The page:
Some executives believe—ironically—that the key to helping tropical exotics take back share is to downplay the fact they are exotics in the first place. “As a distributor, we are actually not trying to pigeonhole the exotics into a separate category,” said Steve Rosenthal, senior vice president of sales and marketing for No. 4-ranked distributor All-Tile, which counts the IndusParquet brand among its four hardwood lines. “Right now exotic isn’t a sexy word to the consumer; it might turn some people off who are misinformed about how the forests are managed. That is, unless it’s a product the consumer really wants. We believe wood is wood, and you open yourself up to a larger customer base if you market it that way.”
Domestic exotics emerge
Meanwhile, demand for homegrown exotic species such as hickory, birch, walnut and maple has been skyrocketing in recent years. Retailers credit the overall trend toward traditional, timeworn looks in home decor, which dovetails nicely with the wide-width, hand-scraped format that’s so popular today.
“We’re not seeing a lot of movement in exotics in our area, but we are definitely seeing strong demand for hickory,” said Gary Cissell, president of Mill Creek Carpet & Tile, Flooring & Granite in Tulsa, Okla. “The barnyard looks in particular seem to be very popular.”
In response to the shift, many hardwood flooring manufacturers have adjusted their product mixes accordingly. It’s not that they are eschewing tropical exotics altogether; they are putting more of the emphasis on domestic species (FCNews, Feb. 1/8). “We do have some exotics in our line, such as Brazilian cherry, but we really don’t promote them heavily because consumers are moving away from the red tones,” said Brian Greenwell, vice president of sales and marketing for Mullican. “But we are seeing a growing interest in hickory and walnut, and our latest introductions reflect that.”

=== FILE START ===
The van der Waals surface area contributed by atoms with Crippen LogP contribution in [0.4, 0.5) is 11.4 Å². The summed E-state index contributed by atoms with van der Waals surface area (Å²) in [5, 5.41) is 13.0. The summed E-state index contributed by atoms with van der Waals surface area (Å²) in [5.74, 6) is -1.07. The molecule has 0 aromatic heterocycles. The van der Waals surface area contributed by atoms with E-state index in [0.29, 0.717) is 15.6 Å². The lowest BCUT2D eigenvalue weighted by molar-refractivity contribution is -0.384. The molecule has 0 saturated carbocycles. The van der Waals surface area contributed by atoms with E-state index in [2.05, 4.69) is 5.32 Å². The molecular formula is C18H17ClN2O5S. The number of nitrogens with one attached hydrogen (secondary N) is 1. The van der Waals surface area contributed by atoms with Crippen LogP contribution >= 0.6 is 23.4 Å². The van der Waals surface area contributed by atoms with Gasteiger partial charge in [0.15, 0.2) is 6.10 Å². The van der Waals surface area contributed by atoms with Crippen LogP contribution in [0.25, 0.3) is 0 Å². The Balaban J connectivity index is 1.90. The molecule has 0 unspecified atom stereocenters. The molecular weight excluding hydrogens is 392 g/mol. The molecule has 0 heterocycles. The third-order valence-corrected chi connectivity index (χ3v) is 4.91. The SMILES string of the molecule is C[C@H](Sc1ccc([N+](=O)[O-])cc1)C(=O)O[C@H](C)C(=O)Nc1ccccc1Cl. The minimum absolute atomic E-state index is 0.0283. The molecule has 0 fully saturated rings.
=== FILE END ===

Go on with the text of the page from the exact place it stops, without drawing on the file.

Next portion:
Other suppliers are responding accordingly. At Mohawk, for example, the focus is on introductions that highlight maple and hickory (i.e., the Rockford Collection) as well as walnut looks in an engineered format (satin walnut from the American Designer series). The company is also developing innovative products featuring a fiber core. “The new core actually makes the surface harder so we are able to bring in some new visuals and some dynamite looking colors and styles,” Quinlan said. “This has allowed us to introduce some new species that have more of a tropical look but are domestically grown and produced.”
For its part, Max Woods has focused its new product development on 7½-inch-wide, 8-foot-long planks. “We wanted to give our retailers a look that the consumer wants and sees in the magazines and on TV,” McCrane explained.
Not to be outdone, Shaw is also eyeing the exotics business in response to consumer demand (FCNews, Jan. 18/25). “Shaw has been working on developing a new exotic hardwood program,” said Natalie Cady, hardwood category manager. “We are looking forward to unveiling the full collection soon.”